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                                Franz-Odendaal lab logo

 

Principal Investigator: 
Tamara Franz-Odendaal, Full Professor, Biology

msvu.ca

External research website: www.bonedevelopmentlab.ca

 

Research Interests:

1. Vertebrate scleral ossicles (reptiles and teleosts) - evolution and development

2. Comparative craniofacial development 
 

Our broad interest is in comparative vertebrate craniofacial development and evolution - currently I have focused my research on craniofacial skeleton, specifically the eye region and skull bones. Vertebrate eye development is complex involving a series of inductive interactions. During ontogeny the optic cup is formed prior to development of the surrounding skeletal elements. The developing eye moulds an orbit of the appropriate size and thus a close relationship between the eye and skeleton exists during development. The population of cells we are interested in are the neural crest cells.  
 
Neural crest cells are initially epithelial cells and are part of the neural tube.  During neural tube closure, these cells become mesenchymal and migrate out of the neural tube to different parts of the embryo where they can differentiate into a wide range of cell types (incl. pigment cells, bone cells, neurons etc).   Defects involving the neural crest for example include cleft lip, cleft palate, Waardenburg’s syndrome, craniosynostosis etc. My research group is attempting to understand one population of neural crest cells, the cranial neural crest cells, which contribute to the skull bones and cartilages.  We use three model organisms (zebrafish, Mexican tetra and chicken embryos) in order to understand epigenetic processes prior to the differentiation of neural crest cells into their final fate.  These include tracking neural crest cells using transgenics and fluorescent markers (i.e. migration); trying to understand fate specification (using laser ablation) and trying to unravel one of the most important steps in skeletal formation prior to differentiation; namely condensation formation.  Other techniques include: molecular techniques (RT-PCR, in situ hybridization, immunocytochemistry), experimental embryology and microscopy (light, confocal, electron) as tools in my research program.  Another aspect of my research is trying to understand the evolution of developmental processes (induction and patterning) across different vertebrate groups by including the study fossils.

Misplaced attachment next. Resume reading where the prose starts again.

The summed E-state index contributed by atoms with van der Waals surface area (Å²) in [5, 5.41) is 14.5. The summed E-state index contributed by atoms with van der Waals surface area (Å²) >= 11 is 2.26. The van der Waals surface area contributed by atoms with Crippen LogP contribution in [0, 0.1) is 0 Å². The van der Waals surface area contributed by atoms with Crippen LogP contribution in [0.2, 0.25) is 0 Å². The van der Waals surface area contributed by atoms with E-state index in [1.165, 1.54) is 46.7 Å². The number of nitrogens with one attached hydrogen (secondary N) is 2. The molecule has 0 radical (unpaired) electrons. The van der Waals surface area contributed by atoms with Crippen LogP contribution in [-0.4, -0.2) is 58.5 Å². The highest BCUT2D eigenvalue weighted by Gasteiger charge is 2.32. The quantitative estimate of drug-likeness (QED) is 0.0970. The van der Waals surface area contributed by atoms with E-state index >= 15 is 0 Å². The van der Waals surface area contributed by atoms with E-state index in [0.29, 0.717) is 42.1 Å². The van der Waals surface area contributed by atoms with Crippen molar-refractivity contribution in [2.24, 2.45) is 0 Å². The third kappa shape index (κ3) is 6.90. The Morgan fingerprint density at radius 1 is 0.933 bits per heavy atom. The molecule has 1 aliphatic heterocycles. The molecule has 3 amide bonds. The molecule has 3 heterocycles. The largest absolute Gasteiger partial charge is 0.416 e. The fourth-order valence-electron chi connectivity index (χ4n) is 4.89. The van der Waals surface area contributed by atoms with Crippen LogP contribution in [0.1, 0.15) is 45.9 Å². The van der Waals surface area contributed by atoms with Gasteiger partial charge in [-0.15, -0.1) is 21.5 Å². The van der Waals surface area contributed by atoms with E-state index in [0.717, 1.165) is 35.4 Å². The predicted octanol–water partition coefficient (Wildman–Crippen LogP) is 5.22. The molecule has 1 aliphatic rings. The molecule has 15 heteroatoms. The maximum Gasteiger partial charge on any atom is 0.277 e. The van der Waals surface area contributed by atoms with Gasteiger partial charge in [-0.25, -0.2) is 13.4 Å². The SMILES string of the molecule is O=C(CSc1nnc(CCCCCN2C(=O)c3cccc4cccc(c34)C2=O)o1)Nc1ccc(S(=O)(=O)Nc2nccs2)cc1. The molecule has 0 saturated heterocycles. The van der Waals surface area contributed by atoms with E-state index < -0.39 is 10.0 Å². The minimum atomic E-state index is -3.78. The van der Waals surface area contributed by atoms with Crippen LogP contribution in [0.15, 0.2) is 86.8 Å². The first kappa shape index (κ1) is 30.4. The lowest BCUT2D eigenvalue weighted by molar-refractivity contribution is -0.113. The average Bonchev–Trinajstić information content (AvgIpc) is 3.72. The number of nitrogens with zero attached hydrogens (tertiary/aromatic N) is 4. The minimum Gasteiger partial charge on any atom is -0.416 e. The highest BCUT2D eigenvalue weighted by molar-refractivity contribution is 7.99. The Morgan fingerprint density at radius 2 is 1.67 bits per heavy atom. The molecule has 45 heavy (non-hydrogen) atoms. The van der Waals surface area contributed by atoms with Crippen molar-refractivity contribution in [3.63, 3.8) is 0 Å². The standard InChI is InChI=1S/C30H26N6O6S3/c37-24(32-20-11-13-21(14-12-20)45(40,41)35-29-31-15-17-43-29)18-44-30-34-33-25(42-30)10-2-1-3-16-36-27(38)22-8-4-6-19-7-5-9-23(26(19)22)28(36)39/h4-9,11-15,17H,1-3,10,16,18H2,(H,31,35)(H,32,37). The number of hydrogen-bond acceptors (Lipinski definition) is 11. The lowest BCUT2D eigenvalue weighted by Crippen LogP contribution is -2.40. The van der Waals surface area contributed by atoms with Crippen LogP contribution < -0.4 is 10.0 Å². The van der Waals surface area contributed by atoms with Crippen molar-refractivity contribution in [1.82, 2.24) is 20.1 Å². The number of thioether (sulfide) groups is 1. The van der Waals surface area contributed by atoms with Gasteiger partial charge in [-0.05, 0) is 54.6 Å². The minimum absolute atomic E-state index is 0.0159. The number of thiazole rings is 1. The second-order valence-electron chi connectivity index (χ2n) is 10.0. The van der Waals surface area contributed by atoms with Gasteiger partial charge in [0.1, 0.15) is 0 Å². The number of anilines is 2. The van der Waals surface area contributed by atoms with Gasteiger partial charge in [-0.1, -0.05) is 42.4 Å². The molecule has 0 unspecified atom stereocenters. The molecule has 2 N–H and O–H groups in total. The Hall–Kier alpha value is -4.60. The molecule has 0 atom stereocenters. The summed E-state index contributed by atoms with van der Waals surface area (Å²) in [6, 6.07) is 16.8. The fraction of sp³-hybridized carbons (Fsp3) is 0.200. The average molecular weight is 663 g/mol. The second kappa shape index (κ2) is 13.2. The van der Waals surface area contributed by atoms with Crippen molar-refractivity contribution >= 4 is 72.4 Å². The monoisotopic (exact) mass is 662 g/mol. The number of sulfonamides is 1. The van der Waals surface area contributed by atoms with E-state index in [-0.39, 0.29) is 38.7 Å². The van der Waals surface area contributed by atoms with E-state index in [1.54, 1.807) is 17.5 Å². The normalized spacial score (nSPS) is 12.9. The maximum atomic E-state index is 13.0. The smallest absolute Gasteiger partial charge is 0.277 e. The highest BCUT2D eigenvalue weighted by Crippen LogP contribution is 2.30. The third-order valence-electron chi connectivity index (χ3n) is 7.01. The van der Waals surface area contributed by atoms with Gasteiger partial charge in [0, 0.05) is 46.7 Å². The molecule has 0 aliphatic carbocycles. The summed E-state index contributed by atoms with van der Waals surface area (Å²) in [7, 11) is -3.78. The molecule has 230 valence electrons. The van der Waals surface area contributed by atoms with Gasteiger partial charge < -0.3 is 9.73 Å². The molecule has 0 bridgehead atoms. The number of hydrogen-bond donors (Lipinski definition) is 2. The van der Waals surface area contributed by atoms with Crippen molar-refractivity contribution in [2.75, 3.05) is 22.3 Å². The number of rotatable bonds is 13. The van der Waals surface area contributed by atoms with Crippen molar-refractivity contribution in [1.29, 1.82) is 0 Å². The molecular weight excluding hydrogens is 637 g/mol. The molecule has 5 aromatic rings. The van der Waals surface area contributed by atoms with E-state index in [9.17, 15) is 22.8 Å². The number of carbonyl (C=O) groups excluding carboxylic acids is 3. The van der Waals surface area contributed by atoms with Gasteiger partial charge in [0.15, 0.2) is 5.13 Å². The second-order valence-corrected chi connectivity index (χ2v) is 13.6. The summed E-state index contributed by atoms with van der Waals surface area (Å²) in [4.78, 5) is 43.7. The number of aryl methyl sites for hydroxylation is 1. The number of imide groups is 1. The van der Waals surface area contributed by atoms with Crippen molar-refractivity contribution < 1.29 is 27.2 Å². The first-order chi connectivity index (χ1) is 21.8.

Understanding these fundamental steps in neural crest cell biology is critical to gaining insight into disorders involving this population of cells, such as neurocristopathies; as well as the evolution of elements derived from the neural crest. 

FUNDING ACKNOWLEDGEMENTS:

Mount Saint Vincent University (MSVU)

Natural Science and Engineering Research Council (NSERC)

Nova Scotia Health Research Foundation (NSHRF)

Canadian Space Agency - Atlantic Canada Opportunities Agency (CSA-ACOA partnership)

Canadian Foundation for Innovation (CFI)

Nova Scotia Research and Innovation Trust (NSRIT)

Nova Scotia Research and Innovation Trust (NSRIT) supports research infrastructure in Nova Scotia by matching national funding from the Canada Foundation for Innovation (CFI). NSRIT benefits researchers in areas such as health, environment and technology. Since 2001, NSRIT -- through the Province of Nova Scotia -- has awarded over $60 million to more than 300 projects at Nova Scotia research beneficiary institutions, dramatically leveraging opportunities for innovation and direct economic benefits to the people of Nova Scotia and beyond.”